Butterflies of Mexico, USA & Canada
Juniper Hairstreak
Callophrys gryneus  HÜBNER, 1819
subfamily - THECLINAE
Callophrys gryneus Great Blue Hill, Massachusetts, USA © Frank Model
There are about 30 Callophrys species, the most widespread of which is the Green Hairstreak rubi, which is distributed across most of Europe and temperate Asia. There are 9 other species found in temperate Asia, and one restricted to Spain and North Africa. In North America there are a further 25 species, of which 7 are found in Mexico. Only 2 species are found further south, one of which is endemic to Guatemala.
The upperside wings of all Callophrys species are dull earthy brown in both sexes although several including spinetorum, estella, dospassosi and guatemalena have a blue iridescence. The undersides of some species are marbled in shades of brown and/or greyish-brown, but the majority of species are iridescent green. Most species are marked with a white 'hair streak' line across both wings, but this is highly variable within a given species, and may be broken into a series of dashes or dots, or entirely absent. Almost all species have a slight lobe at the anal angle of the hindwings, and a few species possess short filamentous tails.
Callophrys gryneus is a very widespread insect with 15 recognised subspecies found variously in south-west Canada, across most of the USA, and in northern Mexico.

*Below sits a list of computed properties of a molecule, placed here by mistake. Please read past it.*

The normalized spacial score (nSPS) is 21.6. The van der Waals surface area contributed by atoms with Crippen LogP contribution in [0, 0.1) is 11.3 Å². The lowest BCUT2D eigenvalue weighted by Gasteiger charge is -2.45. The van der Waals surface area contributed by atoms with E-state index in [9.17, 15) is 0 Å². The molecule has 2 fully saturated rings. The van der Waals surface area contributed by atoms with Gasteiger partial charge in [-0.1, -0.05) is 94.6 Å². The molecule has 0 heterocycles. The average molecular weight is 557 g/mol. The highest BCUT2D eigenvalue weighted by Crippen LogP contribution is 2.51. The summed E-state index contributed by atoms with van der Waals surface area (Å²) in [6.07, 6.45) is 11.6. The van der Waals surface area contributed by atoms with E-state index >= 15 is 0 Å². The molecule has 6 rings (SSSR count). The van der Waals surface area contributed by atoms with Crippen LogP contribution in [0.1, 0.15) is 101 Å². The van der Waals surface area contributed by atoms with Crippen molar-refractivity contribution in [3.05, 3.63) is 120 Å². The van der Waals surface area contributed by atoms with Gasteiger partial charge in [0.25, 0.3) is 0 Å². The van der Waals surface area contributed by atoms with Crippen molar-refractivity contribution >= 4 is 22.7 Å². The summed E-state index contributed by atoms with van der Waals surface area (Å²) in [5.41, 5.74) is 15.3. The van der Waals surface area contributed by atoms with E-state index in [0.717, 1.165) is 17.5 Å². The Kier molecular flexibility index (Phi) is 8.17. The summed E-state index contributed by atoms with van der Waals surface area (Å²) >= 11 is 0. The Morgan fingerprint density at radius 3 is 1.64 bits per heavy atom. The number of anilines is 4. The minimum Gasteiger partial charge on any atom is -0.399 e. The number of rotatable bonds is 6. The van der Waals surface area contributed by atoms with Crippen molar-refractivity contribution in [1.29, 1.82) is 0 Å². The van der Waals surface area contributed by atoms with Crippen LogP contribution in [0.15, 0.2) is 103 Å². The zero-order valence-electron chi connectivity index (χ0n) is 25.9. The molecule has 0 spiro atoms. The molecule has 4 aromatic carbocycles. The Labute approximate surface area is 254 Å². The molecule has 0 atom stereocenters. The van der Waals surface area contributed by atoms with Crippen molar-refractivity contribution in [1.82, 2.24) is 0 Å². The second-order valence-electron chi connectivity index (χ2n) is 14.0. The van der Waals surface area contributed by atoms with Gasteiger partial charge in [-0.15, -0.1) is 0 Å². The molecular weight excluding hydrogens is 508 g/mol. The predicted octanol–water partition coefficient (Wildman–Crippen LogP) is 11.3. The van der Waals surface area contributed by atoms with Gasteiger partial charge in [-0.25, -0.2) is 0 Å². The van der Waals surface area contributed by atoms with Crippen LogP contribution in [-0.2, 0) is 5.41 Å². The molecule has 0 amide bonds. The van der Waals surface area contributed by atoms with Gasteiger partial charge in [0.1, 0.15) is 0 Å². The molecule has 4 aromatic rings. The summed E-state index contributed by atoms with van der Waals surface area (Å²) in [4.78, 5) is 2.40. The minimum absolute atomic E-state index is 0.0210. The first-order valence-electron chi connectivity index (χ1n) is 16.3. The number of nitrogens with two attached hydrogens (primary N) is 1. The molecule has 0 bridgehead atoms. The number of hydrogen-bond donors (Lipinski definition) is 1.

This species occurs in a vast range of habitats, including deserts, grassland, coniferous forest and almost anywhere else where juniper grows.
The eggs are pale green and are laid singly on the twigs and young leaves of shrubs in the family Cupressaceae i.e. Juniperus, Thuja, Calocedrus and Cupressus. The Californian subspecies nelsoni apparently oviposits on Tsuga heterophylla ( Pinaceae ). The larva is mid-green, marked on each segment with oblique white dashes. It is superbly camouflaged against the young green twigs of the foodplants. The pupa is smooth and rounded, and brown in colour.
Adult behaviour

Males spend most of their time perching on juniper bushes, where their green colouration affords them excellent camouflage. Females are more often seen when visiting flowers. They nectar at a wide range of plants including Senecio and various Asteraceae and Apiaceae.



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